The Modern Pirates
Republicans in Congress have more in common with buccaneers than statesmen
There are a lot of metaphors we could apply to the Republicans in Congress. They make a lot of empty promises like snake oil salesmen. They misdirect their audience to cheat them like a shell-game huckster. They have the dedication to their oath of office akin to a prostitute’s declaration of love to a john. But all of their dishonest tactics are really focused on one goal, and we shouldn’t lose sight of that, however much they cast themselves as moral beacons or muckrakers.
Republican politicians are primarily motivated by increasing their coffers.
It is that simple. I’ll tell you how I came to that conclusion.
When I was living in California, I often worked as a journalist for gay newspapers and magazines. One of my assignments was to do a feature on Log Cabin Republicans — in other words, homosexual Republicans. Since most Republican platform planks in the past few decades have been decidedly anti-gay, a lot of us wonder how they justify their political choice. In the words of the male and female members of the group, they consider themselves socially liberal but fiscally conservative, and they have left the cause of social progress to others to deal with.
The pyramid scheme
The more I talked to them, the more their enthusiasm about the Republican Party sounded like a pyramid scheme. Republican leaders hold out the carrot of wealth by claiming they are pro-business, and say essentially: “If you support us, we will increase your opportunities to make money.”
I listened carefully during each interview and tried to smile and nod a lot. Inside, I was thinking I have never met more self-deceiving, selfish, greedy people in my life.
There is a distinction though, between Republican leaders and Republican voters. I don’t think they are necessarily greedy, but they do share the selfish and self-deceiving traits. Almost every Trump supporter who has approached me online was minimally educated, heterosexual (about 20% of gays voted for Trump), white, and living in a small town in the hinterlands. Their preferred news sources assured them that the federal government was rife with corruption, and believed the lie that Trump was a good businessman (he has become successful mostly by defrauding contractors, consumers, and the IRS) who would break the gridlock (perpetrated by Republicans, by the way) and “make America great again.”
So many of them are experiencing the buyer’s remorse now. Trump’s approval rating dipped to a historic 36% this week. The fantasy of someone who was going to “drain the swamp” and who didn’t really mean all those racist, xenophobic, antisemitic, misogynistic, homophobic, shaming things he said started to crumble.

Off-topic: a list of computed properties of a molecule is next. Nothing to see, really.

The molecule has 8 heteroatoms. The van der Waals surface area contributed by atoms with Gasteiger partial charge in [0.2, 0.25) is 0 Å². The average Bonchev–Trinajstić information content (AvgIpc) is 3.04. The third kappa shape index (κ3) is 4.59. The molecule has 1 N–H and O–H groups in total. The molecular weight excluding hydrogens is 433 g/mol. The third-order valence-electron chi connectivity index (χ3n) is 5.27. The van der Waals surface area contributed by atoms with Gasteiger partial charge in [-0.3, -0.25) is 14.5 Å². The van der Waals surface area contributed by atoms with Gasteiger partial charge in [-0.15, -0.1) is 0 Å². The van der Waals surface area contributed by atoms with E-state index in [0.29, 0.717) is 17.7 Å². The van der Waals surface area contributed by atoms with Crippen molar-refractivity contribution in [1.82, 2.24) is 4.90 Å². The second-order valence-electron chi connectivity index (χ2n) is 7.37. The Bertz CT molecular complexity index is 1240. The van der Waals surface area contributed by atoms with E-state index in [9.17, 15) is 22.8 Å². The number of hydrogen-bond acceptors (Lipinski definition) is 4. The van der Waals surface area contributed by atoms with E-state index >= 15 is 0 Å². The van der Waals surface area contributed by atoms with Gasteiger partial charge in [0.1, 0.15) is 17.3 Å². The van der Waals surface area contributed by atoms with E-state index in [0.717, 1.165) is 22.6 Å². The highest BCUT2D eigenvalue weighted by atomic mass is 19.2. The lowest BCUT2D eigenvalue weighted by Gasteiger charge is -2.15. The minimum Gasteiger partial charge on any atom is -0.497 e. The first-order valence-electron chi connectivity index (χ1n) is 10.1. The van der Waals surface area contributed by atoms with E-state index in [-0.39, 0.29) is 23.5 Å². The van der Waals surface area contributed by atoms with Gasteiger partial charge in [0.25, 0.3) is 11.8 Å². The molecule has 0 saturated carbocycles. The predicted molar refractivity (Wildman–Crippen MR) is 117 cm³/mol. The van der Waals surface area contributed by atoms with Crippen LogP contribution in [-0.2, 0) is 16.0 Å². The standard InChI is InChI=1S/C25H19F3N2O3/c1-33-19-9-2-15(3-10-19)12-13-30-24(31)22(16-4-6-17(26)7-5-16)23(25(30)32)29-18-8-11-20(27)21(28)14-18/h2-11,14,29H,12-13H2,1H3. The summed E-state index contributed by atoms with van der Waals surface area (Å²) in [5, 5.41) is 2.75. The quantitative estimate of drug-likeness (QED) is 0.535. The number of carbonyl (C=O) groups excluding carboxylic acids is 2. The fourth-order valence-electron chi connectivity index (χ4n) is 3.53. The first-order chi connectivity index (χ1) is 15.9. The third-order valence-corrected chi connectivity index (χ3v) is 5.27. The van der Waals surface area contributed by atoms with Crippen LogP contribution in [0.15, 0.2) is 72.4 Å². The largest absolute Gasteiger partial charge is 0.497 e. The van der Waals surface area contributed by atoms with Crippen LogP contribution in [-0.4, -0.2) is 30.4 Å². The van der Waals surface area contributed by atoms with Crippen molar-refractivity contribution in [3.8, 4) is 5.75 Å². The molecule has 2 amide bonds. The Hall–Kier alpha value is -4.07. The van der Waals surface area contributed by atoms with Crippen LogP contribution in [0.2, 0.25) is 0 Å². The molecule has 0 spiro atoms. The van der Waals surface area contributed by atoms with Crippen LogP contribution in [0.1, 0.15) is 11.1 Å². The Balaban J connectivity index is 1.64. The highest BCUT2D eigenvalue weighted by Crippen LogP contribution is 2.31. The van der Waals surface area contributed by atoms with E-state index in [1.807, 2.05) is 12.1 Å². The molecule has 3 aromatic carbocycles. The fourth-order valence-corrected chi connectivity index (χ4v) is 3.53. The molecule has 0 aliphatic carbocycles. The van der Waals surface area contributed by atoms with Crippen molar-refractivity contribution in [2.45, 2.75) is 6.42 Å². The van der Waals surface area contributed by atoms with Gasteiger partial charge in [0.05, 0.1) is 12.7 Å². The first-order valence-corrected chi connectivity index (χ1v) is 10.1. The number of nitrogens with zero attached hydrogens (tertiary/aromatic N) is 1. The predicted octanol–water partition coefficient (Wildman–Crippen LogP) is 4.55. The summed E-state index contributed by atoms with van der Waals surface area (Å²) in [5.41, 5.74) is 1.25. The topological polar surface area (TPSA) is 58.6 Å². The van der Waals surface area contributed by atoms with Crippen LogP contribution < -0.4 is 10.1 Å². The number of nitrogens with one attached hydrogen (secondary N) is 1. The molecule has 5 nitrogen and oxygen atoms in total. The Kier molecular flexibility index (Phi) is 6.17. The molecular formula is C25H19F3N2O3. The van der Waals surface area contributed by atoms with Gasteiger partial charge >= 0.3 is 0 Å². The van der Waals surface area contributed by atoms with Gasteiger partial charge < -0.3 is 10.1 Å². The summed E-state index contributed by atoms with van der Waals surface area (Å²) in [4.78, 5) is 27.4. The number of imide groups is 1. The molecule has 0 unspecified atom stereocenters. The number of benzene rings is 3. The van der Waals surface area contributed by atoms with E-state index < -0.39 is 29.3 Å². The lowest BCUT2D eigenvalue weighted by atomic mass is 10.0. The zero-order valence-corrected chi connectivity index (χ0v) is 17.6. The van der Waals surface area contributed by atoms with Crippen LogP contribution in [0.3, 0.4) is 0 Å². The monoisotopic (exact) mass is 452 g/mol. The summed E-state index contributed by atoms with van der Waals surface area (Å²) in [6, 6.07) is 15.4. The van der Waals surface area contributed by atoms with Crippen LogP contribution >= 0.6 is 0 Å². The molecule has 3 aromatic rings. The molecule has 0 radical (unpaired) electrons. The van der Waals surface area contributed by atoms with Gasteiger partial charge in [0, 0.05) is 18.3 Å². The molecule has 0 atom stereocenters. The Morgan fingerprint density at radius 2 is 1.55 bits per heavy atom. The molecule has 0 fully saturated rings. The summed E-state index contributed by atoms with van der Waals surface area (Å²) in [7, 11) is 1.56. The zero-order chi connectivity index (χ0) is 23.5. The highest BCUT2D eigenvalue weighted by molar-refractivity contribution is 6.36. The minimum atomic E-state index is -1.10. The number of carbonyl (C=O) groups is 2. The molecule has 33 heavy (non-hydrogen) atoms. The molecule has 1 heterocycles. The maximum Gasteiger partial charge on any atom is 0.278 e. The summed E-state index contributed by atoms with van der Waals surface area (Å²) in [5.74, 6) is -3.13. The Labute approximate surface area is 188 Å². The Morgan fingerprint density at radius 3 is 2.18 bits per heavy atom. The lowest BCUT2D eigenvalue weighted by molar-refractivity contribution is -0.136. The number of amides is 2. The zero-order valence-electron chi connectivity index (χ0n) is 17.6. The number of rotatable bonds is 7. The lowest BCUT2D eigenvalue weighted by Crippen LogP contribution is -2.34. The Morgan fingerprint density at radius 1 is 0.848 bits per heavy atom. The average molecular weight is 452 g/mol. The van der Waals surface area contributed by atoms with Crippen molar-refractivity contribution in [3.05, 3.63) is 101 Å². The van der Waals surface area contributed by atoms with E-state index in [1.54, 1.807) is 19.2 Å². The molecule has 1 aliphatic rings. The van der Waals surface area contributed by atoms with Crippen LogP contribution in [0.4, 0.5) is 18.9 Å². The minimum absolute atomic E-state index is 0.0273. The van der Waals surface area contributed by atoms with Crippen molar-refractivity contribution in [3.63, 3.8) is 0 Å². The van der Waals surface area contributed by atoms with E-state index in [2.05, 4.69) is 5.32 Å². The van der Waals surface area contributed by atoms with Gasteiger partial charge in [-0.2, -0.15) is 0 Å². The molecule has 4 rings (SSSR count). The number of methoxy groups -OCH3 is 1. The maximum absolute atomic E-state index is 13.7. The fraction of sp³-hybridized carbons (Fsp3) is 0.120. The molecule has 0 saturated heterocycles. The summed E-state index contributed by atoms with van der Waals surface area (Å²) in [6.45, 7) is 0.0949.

Through the new administration’s first week of playing with their new toy, we saw Trump ban refugees from certain Muslim countries, but not the ones where he owned properties. We saw him and his surrogates try to silence the free press guaranteed in the Constitution. And Trump went on and on about the size of his . . . crowd during the inauguration. This is smoke and mirrors essentially. The Republican Congress will decide how many of these conservative wet dreams will see the light of day.
And while we are reeling from promises to make abortion illegal, wild communiques setting off foreign leaders, health care program cuts, and rising mortgage rates, there was a consistent theme. Republicans were looking for ways to cut budgets and programs and even tap into Social Security and Medicare to . . . metaphorically search for doubloons — gold they could use to fund other programs that would enrich them directly through payoffs or indirectly through their investments.
You won’t hear them getting defensive about cutting health insurance, arts programs, public television, minority and women’s programs, business and trade agencies, and transportation programs. They will reassure you that private enterprise and charity will pick up the slack. So instead of mandating insurance rates and coverage assurances, they are offering to give you a tiny discount on your taxes once a year and allow insurance companies to charge what they want. Mitch McConnell and Paul Ryan have raked in millions of dollars from health insurance companies, and their rewards will likely increase as the industry’s coffers bulge. (You can find a full list of the cuts here.)
And those pipelines Obama was against? Full speed ahead, ahoy! If they were just another vindictive impulse of Trump’s to dismantle everything Obama did, that would be one thing. But it becomes clear when one looks at who owns significant stock in the companies building the pipelines, why Trump is willing to fight public opinion against them. Making himself richer is more important, and if people object, “LOOK AT THE SIZE OF MY INAUGURATION CROWD AGAIN!”
Pirates only thrive when we do not oppose them. Let us, please oppose them. It is for their own good. They will make more money when all of us are doing better any way.
Mark Salzwedel is a professional writer and editor living in Brooklyn, NY. I have never been a fan of pirate movies, but in my film and stage acting days, I was occasionally asked to portray one.